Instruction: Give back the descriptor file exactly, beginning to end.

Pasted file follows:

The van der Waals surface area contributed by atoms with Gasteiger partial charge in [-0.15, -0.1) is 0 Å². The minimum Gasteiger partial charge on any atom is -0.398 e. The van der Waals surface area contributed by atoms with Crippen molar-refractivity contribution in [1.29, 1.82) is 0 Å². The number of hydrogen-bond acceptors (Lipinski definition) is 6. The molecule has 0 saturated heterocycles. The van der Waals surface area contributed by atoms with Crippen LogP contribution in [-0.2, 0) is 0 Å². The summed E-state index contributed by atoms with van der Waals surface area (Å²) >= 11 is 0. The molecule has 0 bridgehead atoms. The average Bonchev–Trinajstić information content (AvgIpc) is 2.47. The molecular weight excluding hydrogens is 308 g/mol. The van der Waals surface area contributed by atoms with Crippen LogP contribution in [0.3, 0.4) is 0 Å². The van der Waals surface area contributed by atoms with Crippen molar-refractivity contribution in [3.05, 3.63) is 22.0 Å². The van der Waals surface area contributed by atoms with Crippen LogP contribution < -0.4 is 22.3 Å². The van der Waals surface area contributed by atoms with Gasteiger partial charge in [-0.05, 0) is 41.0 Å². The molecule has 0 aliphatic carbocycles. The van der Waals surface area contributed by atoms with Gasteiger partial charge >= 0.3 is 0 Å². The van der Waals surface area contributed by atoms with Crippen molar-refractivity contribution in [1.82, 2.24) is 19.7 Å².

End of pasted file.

The van der Waals surface area contributed by atoms with Gasteiger partial charge in [-0.15, -0.1) is 0 Å². The minimum Gasteiger partial charge on any atom is -0.398 e. The van der Waals surface area contributed by atoms with Crippen molar-refractivity contribution in [1.29, 1.82) is 0 Å². The number of hydrogen-bond acceptors (Lipinski definition) is 6. The molecule has 0 saturated heterocycles. The van der Waals surface area contributed by atoms with Crippen LogP contribution in [-0.2, 0) is 0 Å². The summed E-state index contributed by atoms with van der Waals surface area (Å²) >= 11 is 0. The molecule has 0 bridgehead atoms. The average Bonchev–Trinajstić information content (AvgIpc) is 2.47. The molecular weight excluding hydrogens is 308 g/mol. The van der Waals surface area contributed by atoms with Crippen LogP contribution in [0.3, 0.4) is 0 Å². The van der Waals surface area contributed by atoms with Crippen molar-refractivity contribution in [3.05, 3.63) is 22.0 Å². The van der Waals surface area contributed by atoms with Crippen LogP contribution < -0.4 is 22.3 Å². The van der Waals surface area contributed by atoms with Gasteiger partial charge in [-0.05, 0) is 41.0 Å². The molecule has 0 aliphatic carbocycles. The van der Waals surface area contributed by atoms with Gasteiger partial charge >= 0.3 is 0 Å². The van der Waals surface area contributed by atoms with Crippen molar-refractivity contribution in [1.82, 2.24) is 19.7 Å².